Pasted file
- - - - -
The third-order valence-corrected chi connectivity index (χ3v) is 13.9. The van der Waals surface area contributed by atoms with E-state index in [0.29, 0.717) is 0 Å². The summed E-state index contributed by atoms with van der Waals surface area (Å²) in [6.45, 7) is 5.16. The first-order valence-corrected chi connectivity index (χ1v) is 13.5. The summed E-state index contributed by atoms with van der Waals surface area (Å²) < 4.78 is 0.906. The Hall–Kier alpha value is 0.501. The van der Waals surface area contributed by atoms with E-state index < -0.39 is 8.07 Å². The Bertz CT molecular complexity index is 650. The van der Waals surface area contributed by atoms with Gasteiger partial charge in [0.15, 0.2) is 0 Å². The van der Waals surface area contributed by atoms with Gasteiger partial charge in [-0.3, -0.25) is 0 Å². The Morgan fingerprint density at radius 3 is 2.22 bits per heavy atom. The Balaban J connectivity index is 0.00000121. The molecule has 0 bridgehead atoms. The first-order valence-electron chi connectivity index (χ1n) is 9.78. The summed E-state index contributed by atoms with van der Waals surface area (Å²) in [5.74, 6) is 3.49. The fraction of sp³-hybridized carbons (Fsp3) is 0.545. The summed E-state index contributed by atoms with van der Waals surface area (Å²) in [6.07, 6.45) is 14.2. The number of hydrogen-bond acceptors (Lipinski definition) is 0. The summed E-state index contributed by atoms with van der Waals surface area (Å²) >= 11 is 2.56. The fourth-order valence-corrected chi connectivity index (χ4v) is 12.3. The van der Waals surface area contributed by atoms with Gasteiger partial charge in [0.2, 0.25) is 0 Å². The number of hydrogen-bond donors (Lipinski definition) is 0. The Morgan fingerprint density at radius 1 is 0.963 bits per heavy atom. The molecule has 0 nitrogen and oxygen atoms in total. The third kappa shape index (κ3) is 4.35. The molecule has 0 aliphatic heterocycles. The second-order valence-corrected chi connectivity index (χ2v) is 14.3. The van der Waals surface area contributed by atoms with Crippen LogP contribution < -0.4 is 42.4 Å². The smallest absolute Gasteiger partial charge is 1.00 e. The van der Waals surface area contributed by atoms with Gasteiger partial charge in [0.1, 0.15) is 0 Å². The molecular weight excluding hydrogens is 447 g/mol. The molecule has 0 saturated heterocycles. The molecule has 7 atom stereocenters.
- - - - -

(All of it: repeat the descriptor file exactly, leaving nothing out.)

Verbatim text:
The third-order valence-corrected chi connectivity index (χ3v) is 13.9. The van der Waals surface area contributed by atoms with E-state index in [0.29, 0.717) is 0 Å². The summed E-state index contributed by atoms with van der Waals surface area (Å²) in [6.45, 7) is 5.16. The first-order valence-corrected chi connectivity index (χ1v) is 13.5. The summed E-state index contributed by atoms with van der Waals surface area (Å²) < 4.78 is 0.906. The Hall–Kier alpha value is 0.501. The van der Waals surface area contributed by atoms with E-state index < -0.39 is 8.07 Å². The Bertz CT molecular complexity index is 650. The van der Waals surface area contributed by atoms with Gasteiger partial charge in [0.15, 0.2) is 0 Å². The van der Waals surface area contributed by atoms with Gasteiger partial charge in [-0.3, -0.25) is 0 Å². The Morgan fingerprint density at radius 3 is 2.22 bits per heavy atom. The Balaban J connectivity index is 0.00000121. The molecule has 0 bridgehead atoms. The first-order valence-electron chi connectivity index (χ1n) is 9.78. The summed E-state index contributed by atoms with van der Waals surface area (Å²) in [5.74, 6) is 3.49. The fraction of sp³-hybridized carbons (Fsp3) is 0.545. The summed E-state index contributed by atoms with van der Waals surface area (Å²) in [6.07, 6.45) is 14.2. The number of hydrogen-bond acceptors (Lipinski definition) is 0. The summed E-state index contributed by atoms with van der Waals surface area (Å²) >= 11 is 2.56. The fourth-order valence-corrected chi connectivity index (χ4v) is 12.3. The van der Waals surface area contributed by atoms with Gasteiger partial charge in [0.2, 0.25) is 0 Å². The number of hydrogen-bond donors (Lipinski definition) is 0. The Morgan fingerprint density at radius 1 is 0.963 bits per heavy atom. The molecule has 0 nitrogen and oxygen atoms in total. The third kappa shape index (κ3) is 4.35. The molecule has 0 aliphatic heterocycles. The second-order valence-corrected chi connectivity index (χ2v) is 14.3. The van der Waals surface area contributed by atoms with Crippen LogP contribution < -0.4 is 42.4 Å². The smallest absolute Gasteiger partial charge is 1.00 e. The van der Waals surface area contributed by atoms with Gasteiger partial charge in [0.1, 0.15) is 0 Å². The molecular weight excluding hydrogens is 447 g/mol. The molecule has 0 saturated heterocycles. The molecule has 7 atom stereocenters.